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Re: Linux kernel handling of IPv6 temporary addresses
From: Kurt Seifried <kseifried () redhat com>
Date: Tue, 04 Dec 2012 21:41:54 -0700

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On 11/14/2012 10:14 AM, Greg KH wrote:
On Wed, Nov 14, 2012 at 10:43:22AM +0200, George Kargiotakis
wrote:
Hello all,

Due to the way the Linux kernel handles the creation of IPv6
temporary addresses a malicious LAN user can remotely disable
them altogether which may lead to privacy violations and
information disclosure.

By default the Linux kernel uses the 'ipv6.max_addresses' option
to specify how many IPv6 addresses an interface may have. The 
'ipv6.regen_max_retry' option specifies how many times the kernel
will try to create a new address.

Currently, in net/ipv6/addrconf.c,lines 898-910, there is no 
distinction between the events of reaching max_addresses for an 
interface and failing to generate a new address. Upon reaching
any of the above conditions the following error is emitted by the
kernel times 'regen_max_retry' (default value 3):

[183.793393] ipv6_create_tempaddr(): retry temporary address 
regeneration [183.793405] ipv6_create_tempaddr(): retry
temporary address regeneration [183.793411]
ipv6_create_tempaddr(): retry temporary address regeneration

After 'regen_max_retry' is reached the kernel completely
disables temporary address generation for that interface.

[183.793413] ipv6_create_tempaddr(): regeneration time exceeded
- disabled temporary address support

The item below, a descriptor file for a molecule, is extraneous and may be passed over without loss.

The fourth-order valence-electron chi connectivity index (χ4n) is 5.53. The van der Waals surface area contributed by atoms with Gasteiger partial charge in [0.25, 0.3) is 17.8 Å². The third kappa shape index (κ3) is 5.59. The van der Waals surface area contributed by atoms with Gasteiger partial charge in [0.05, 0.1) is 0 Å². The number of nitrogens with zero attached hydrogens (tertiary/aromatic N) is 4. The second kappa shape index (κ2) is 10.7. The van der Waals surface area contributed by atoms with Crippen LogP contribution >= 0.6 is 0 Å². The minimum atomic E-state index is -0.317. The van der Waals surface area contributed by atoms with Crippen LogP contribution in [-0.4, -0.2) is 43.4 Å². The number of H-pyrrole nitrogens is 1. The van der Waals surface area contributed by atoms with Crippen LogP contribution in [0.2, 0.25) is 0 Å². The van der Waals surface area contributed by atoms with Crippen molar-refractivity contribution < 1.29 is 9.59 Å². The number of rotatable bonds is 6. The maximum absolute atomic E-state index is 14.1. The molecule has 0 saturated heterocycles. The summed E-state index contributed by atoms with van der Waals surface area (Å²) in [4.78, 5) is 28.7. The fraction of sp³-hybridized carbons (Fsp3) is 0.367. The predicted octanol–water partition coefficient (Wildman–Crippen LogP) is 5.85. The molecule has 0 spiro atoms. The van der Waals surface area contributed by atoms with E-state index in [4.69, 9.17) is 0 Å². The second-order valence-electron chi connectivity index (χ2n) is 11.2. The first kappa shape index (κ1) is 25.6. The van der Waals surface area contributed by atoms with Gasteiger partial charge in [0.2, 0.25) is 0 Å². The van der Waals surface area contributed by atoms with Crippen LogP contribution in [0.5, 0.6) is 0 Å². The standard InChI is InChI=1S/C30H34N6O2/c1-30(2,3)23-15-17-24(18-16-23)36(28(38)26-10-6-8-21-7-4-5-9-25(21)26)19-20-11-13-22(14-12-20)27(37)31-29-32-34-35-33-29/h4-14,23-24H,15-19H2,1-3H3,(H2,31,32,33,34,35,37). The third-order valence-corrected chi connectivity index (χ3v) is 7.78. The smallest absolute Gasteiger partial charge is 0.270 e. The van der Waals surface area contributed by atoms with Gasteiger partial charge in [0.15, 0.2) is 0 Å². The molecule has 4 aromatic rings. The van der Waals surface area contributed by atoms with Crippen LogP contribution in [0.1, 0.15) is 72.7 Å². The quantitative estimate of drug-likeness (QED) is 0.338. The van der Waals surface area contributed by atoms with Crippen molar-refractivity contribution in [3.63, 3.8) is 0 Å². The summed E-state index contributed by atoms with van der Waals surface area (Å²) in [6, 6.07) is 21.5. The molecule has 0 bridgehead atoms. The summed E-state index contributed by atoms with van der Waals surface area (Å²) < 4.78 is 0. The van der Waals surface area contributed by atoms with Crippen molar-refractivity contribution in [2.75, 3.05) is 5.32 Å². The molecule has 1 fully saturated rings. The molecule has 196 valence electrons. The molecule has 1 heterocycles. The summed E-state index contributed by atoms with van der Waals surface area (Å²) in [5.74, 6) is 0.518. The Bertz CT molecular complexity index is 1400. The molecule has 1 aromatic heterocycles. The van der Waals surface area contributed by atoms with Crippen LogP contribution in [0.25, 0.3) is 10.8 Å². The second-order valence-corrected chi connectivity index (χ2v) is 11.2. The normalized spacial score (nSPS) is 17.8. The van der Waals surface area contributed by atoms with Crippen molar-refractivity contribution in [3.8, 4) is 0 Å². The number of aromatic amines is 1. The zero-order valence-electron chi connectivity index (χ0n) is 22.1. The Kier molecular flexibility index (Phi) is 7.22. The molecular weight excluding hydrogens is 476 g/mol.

RFC4941 3.3.7 specifies that disabling temp_addresses MUST happen
upon failure to create non-unique addresses which is not the
above case. Addresses would have been created if the kernel had a
higher 'ipv6.max_addresses' limit.

A malicious LAN user can send a limited amount of RA prefixes and
thus disable IPv6 temporary address creation for any Linux host.
Recent distributions which enable the IPv6 Privacy extensions by
default, like Ubuntu 12.04 and 12.10, are vulnerable to such
attacks.

Due to the kernel's default values for valid (604800) and
preferred (86400) lifetimes, this scenario may even occur under
normal usage when a Router sends both a public and a ULA prefix,
which is not an uncommon scenario for IPv6. 16 addresses are not
enough with the current default timers when more than 1 prefix is
advertised.

The kernel should at least differentiate between the two cases
of reaching max_addresses and being unable to create new
addresses, due to DAD conflicts for example.

Have you discussed this with the upstream Linux kernel networking 
developers?

thanks,

greg k-h


Sounds like this needs a CVE, is it correct that: an attacker can
create a bunch of RA prefixes thus filling up the # of allowed IPv6
addresses for an interface, preventing any more IPv6 addresses from
being assigned to that interface? In other words an attack over the
local network resulting in a DoS condition.

- -- 
Kurt Seifried Red Hat Security Response Team (SRT)
PGP: 0x5E267993 A90B F995 7350 148F 66BF 7554 160D 4553 5E26 7993

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